Extreme Negative NAO Index Linked to One of the Coldest and Snowiest Winters of 2009-10
Jung, T., Vitart, F., Ferranti, L. and Morcrette, J.-J. 2011. Origin and predictability of the extreme negative NAO winter of 2009-10. Geophysical Research Letters 38: L07701 doi: 10.1029/2011GL046786.
The authors examine some of the large-scale phenomena like ENSO (El Niño-Southern Oscillation), the equatorial stratospheric QBO (Quasi-biennial "wind" Oscillation) and also northern hemispheric snow cover anomalies and their possible role in producing such an extreme negative value for NAO. An operational climate model for monthly forecasts developed at the ECMWF (European Centre for Medium-Range Weather Forecasts) was utilized to examine the possible role of the above mentioned features on NAO variability. The model simulations could not reproduce the extreme negative phase of NAO and this led the authors to conclude that the "the extreme negative phase of NAO during 2009-10 was a result of internal atmospheric dynamics" that was not predicted by the model. Most operational seasonal forecasting systems failed to predict this negative phase of NAO and consequently did not predict the severity of winter 2009-10 over Western Europe and North America.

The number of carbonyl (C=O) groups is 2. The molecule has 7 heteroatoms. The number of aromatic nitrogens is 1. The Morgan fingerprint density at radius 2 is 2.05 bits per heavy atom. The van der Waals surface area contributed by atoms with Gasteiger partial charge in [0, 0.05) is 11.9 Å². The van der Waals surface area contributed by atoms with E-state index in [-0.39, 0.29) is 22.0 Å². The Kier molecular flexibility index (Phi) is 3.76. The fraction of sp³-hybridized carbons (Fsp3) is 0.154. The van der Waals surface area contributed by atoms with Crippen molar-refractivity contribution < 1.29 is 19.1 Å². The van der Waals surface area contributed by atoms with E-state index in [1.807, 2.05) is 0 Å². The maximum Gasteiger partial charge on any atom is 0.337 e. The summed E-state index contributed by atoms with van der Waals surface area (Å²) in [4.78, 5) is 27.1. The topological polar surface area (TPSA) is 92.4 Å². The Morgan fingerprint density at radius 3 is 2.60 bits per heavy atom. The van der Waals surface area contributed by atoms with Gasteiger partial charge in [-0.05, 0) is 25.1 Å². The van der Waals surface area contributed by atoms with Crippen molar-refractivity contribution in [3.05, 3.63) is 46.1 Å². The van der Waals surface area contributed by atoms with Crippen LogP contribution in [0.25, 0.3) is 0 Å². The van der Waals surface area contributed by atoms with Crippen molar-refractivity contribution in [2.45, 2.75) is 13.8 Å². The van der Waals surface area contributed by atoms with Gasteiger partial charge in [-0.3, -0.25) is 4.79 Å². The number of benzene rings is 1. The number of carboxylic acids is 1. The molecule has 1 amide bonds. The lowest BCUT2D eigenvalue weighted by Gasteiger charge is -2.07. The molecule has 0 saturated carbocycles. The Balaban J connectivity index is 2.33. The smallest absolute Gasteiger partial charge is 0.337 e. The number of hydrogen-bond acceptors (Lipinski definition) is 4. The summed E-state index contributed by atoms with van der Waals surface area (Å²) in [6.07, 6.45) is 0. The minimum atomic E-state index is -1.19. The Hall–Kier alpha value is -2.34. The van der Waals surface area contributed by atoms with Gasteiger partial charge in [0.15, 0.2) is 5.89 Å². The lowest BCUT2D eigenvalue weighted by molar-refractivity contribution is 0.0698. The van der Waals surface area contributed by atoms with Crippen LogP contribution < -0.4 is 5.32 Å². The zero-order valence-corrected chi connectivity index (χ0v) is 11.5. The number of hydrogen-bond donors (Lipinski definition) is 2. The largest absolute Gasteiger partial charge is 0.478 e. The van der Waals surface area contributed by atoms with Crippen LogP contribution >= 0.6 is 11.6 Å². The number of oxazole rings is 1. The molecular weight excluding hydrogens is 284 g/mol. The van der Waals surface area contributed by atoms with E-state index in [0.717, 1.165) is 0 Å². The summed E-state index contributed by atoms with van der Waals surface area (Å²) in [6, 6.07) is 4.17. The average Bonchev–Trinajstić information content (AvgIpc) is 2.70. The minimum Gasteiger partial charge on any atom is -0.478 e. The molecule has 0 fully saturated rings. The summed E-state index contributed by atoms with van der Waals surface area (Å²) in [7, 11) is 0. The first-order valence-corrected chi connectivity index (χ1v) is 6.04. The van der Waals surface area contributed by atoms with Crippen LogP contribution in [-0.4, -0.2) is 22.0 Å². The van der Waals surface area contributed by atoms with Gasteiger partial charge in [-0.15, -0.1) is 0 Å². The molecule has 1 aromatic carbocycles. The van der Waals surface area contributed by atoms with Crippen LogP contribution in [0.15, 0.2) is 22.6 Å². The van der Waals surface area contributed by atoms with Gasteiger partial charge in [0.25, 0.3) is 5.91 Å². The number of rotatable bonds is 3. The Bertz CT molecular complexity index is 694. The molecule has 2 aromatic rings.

There is now a growing realization among climate scientists and modelers that winters over Europe and North America have become colder and snowier in recent years. A recent paper (Petukhov and Semenov, 2010) examines a link between reduced sea ice in the Barents-Kara region of Arctic and cold winter extremes over northern continents of North Hemisphere. Another recent paper (Lockwood et al., 2010) examines the possible role of solar activity on cold winters in Europe.
Since the new millennium, there have been four winters (2002/03, 2005/06, 2009/10 and 2010/11) which are now adjudged as significantly colder and snowier over the northern hemisphere. Interestingly, the IPCC 2007 Climate Change Documents make NO reference to "colder winters in present or future climate"
As for why winters are becoming colder and snowier in a warmer climate, climate models do not provide an adequate answer.
Lockwood, M., Harrison, R.G., Woolings, T. and Solanki, S.K. 2010. Are cold winters in Europe associated with solar activity? Environmental Research Letters 5: doi:10.1088/1748-9326/5/2024001.
Petukhov, V. and Semenov, V.A. 2010. A link between reduced Barents-Kara sea ice and cold winter extremes over northern continents. Journal of Geophysical Research 115: D21111 doi:10.1029/2009JD013568